Much depends, of course, on performance. As with Schubert’s Klavierstücke, Sviatoslav Richter – different from himself in alternative performances – will present something different from Maurizio Pollini; Igor Levit something different from both. Richter never performed Liszt’s Beethoven, publicly disavowing most transcriptions, Liszt’s response to ‘Erlkönig’ a rare exception. Given the depth of Richter’s ‘at home’ repertoire, he may well have explored more; at any rate, he certainly performed much Beethoven, Liszt, Schubert and Prokofiev, and loved to play symphonic and operatic music on the piano for himself. Prokofiev, who entrusted Richter with this work’s premiere, was more open-minded concerning transcription, whether of his own music or that of others, ranging from Buxtehude to Schubert. He was also a superlative pianist who knew, like Liszt, godfather to Russian schools of composers and pianists alike, how to compose ferociously demanding music that was always written ‘for’, not ‘against’, the instrument.
Moreover, whatever his enfant terrible reputation, principally a matter of contrast with reactionary conservatory professors, Prokofiev’s musical grounding was rooted in Classical tradition. Beethoven, whose music he had often as a child heard his mother play, always loomed large, whether in performance or composition; sonata forms and genres were ever present in Prokofiev’s music, modernist or more nostalgic. The distinction was always problematic, as we discover in the Seventh and its fellow ‘War’ sonatas – not a Russian term – of 1939–42. To many Western ears, the Seventh, as recorded by Pollini, seems most modernistic, at least in the wandering tonality of the first movement and the brutal insistence of the Finale; however, that begs more questions than it answers. It is more meaningful to follow Boris Berman’s argument that the Sixth anticipates war and the Eighth recalls it, while the Seventh ‘projects the anguish and the struggle […] experienced in real time’. For Richter, it plunged an audience ‘into the anxiously threatening atmosphere of a world that has lost its balance’.
Chaos and uncertainty reign. We see murderous forces unleashed. But this does not mean that what we lived by therefore ceases to exist. We continue to feel and to love. Now the full range of human emotions bursts forth. Together with our fellow men and women, we raise a voice of protest and share the common grief. We sweep everything before us, borne along by the will for victory. In the tremendous struggle that this involves, we find the strength to affirm the irrepressible life force.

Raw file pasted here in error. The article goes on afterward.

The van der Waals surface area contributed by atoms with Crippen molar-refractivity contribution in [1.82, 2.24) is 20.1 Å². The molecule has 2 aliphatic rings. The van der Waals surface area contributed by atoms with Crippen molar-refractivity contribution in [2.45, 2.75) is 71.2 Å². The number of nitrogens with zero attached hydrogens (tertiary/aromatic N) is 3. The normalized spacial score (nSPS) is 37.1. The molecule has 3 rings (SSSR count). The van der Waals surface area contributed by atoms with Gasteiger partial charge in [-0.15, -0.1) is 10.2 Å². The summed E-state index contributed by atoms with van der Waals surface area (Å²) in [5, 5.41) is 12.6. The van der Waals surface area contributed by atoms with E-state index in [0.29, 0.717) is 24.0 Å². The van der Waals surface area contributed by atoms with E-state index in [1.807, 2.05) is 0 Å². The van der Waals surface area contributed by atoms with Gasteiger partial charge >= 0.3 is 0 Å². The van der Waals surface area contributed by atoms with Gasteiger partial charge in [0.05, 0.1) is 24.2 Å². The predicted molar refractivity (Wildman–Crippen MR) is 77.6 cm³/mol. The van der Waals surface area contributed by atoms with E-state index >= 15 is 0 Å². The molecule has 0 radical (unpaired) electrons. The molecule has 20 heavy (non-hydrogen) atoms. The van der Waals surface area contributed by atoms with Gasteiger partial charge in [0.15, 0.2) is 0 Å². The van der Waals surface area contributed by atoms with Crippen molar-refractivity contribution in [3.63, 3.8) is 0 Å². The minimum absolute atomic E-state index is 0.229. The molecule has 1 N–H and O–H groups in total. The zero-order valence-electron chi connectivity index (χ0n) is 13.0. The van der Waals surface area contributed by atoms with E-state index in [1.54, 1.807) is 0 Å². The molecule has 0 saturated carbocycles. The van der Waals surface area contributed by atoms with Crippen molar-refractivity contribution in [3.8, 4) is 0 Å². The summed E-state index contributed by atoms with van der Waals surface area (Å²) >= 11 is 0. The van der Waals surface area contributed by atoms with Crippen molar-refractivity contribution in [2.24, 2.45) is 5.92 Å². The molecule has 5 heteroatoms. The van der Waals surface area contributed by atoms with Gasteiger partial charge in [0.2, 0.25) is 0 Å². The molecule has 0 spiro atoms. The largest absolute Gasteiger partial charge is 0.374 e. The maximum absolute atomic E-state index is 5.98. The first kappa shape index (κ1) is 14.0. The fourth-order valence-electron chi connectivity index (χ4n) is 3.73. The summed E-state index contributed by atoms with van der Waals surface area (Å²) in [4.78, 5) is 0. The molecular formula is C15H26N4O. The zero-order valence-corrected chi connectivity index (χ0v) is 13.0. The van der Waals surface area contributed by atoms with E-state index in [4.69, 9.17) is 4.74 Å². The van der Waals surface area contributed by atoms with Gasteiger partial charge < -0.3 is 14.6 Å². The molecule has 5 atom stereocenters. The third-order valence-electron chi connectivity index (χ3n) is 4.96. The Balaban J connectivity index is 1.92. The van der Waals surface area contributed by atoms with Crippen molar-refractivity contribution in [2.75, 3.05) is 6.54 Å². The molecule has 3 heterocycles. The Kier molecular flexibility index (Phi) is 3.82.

Marina Frolova-Walker has similarly discerned a ‘Beethovenian narrative of victory won through struggle’: socialist realism, perhaps, though not of a dogmatic variety, and coming more naturally to Prokofiev than some would like.
Beethovenian realism might be better: in its inner voices, the second half of the opening theme bears apparent reference to what we have come to know as Beethoven’s motif of fate. This is no transcription, yet ambition to attain orchestral stature or suggestion remains, as in the marking ‘quasi Timp.’. Grotesquerie of yore is intermittently present, yet in a context of militaristic discipline is no longer a laughing matter. If the first movement offers a Beethovenian contrast between thematic groups, almost conventionally ‘masculine’ and ‘feminine’, its progress, both mocking and honouring hallowed sonata form, stands as close to theatre or cinema. The principal theme of the Andante caloroso may be heard as a reminiscence as false as it is fond, both in register and chordal accompaniment, of kindred movements in Beethoven. Ternary form stands familiar from many of its kind – and from two of Schubert’s Klavierstücke. The closing Precipitato offers synthesis in combat between jaunty 7/8 machine-irregularity and the Classical frame of a rondo finale. Hammered, even frenetic insistence, seemingly inherited from Prokofiev’s piano concertos, on the tonic of B flat speaks solely of the here and now. The Sonata hurtles to a close, exhilarating and only in retrospect exhausted: ‘in real time’, because it can do no other.
(This essay was originally published to accompany a recital by Igor Levit at the 2021 Salzburg Festival.)
(This essay was originally published to accompany a recital by Igor Levit at the 2021 Salzburg Festival.)